Western ZEI: Iranian Sign Language in Kermanshah
|Language||Zaban Eshareh Irani (ZEI)|
|Affiliation||Razi University of Kermanshah|
|Collection Status||Collection online|
|Landing Page Handle||http://hdl.handle.net/2196/fd9bf6fb-8ba9-4cd9-b598-8662ee66d7d1|
Summary of the deposit
Zaban Eshareh Irani (ZEI) is a sign language used by Iranian deaf community. The documentation of Zaban Eshareh Irani is the first language documentation program on the endangered language of Iranian deaf community. Many of the signers in this project were not aware that their own language was a natural language on a par with other spoken and signed languages.
The documented data will be useful for the Iranian Deaf community in the following aspects:
- Raising the awareness among hearing and deaf people of sign language, and helping the deaf community learn not only to give up their indigenous language but also have more respect for their language.
- Promotion of the use of sign language and recognizing it as a fully-fledged language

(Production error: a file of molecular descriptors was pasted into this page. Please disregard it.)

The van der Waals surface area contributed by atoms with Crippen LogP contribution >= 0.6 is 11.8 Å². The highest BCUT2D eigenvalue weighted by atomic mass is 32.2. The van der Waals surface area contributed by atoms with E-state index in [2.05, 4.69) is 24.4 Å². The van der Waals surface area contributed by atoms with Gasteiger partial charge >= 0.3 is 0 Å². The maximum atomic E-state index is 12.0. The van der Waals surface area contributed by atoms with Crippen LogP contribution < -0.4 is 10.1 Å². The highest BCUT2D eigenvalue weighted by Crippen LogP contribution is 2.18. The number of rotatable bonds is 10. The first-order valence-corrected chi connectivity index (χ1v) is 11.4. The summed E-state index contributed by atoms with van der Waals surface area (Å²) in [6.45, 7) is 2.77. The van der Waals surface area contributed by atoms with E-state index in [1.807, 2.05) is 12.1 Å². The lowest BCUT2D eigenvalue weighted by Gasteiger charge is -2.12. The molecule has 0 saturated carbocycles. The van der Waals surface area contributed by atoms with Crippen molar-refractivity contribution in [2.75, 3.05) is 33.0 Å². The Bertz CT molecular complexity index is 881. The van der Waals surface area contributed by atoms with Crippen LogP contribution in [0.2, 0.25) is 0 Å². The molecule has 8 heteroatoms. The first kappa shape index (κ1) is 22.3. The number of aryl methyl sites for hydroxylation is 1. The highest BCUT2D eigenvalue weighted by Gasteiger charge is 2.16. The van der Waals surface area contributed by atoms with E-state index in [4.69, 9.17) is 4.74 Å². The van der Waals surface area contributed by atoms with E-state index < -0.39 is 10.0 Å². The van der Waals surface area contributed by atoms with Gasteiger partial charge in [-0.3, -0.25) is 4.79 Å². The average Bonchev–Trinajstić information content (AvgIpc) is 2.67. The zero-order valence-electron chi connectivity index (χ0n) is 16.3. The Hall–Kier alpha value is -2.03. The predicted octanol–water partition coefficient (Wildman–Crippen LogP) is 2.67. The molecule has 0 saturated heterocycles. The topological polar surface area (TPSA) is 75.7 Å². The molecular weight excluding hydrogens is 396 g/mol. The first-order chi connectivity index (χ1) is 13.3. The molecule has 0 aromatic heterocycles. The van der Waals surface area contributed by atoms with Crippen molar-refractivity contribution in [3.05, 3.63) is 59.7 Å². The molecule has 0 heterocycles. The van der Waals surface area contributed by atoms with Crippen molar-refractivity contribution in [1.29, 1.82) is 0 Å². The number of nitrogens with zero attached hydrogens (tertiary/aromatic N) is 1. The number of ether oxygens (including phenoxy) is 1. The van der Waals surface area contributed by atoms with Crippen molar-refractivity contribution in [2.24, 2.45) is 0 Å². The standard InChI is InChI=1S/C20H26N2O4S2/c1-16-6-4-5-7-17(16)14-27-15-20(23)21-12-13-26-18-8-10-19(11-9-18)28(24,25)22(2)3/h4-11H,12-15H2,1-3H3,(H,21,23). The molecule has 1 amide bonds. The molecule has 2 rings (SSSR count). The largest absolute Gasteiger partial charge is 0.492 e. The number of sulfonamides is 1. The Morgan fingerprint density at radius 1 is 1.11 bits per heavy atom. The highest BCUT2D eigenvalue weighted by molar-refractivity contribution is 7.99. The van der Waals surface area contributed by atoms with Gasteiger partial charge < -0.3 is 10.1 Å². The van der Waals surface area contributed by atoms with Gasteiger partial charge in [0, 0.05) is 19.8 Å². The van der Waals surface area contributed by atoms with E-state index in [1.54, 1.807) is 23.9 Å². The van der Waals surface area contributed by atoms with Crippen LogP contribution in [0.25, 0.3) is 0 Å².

- Training of sign language interpreters
The data may be of value to linguists who are willing to work on syntactic, phonological, morphological, sociolinguistic and other features of Zaban Eshareh Irani.
The deposit includes records of native signers of Zaban Eshareh Irani living in Kermanshah which is a city in the west of Iran. The recordings start with an elicitation task including items for concepts such as color, food, animals, etc. Subsequently, the participants are asked to watch short movies and then they are asked to retell the story. Later, the participants are asked to have conversations in pairs guided by a deaf moderator (Sara Karami). The project team consisted of Yassaman Choubsaz, Sara Siyavoshi and Farzaneh Soleinmanbeigi. The work was also supported by Ardavan Guity. Onno Crasborn was the project coordinator, provided instructions and training and handled some of the technical issues.
This collection represents Kermanshahi users of Zaban Eshareh Irani, based on a sample of thirty-six signers. The Zaban Eshareh Irani users in this collection are divided into three different age group (young- middle aged and old) so that it could reflect the differences of generations in terms of signs. The consultants in each session are of the same age and gender.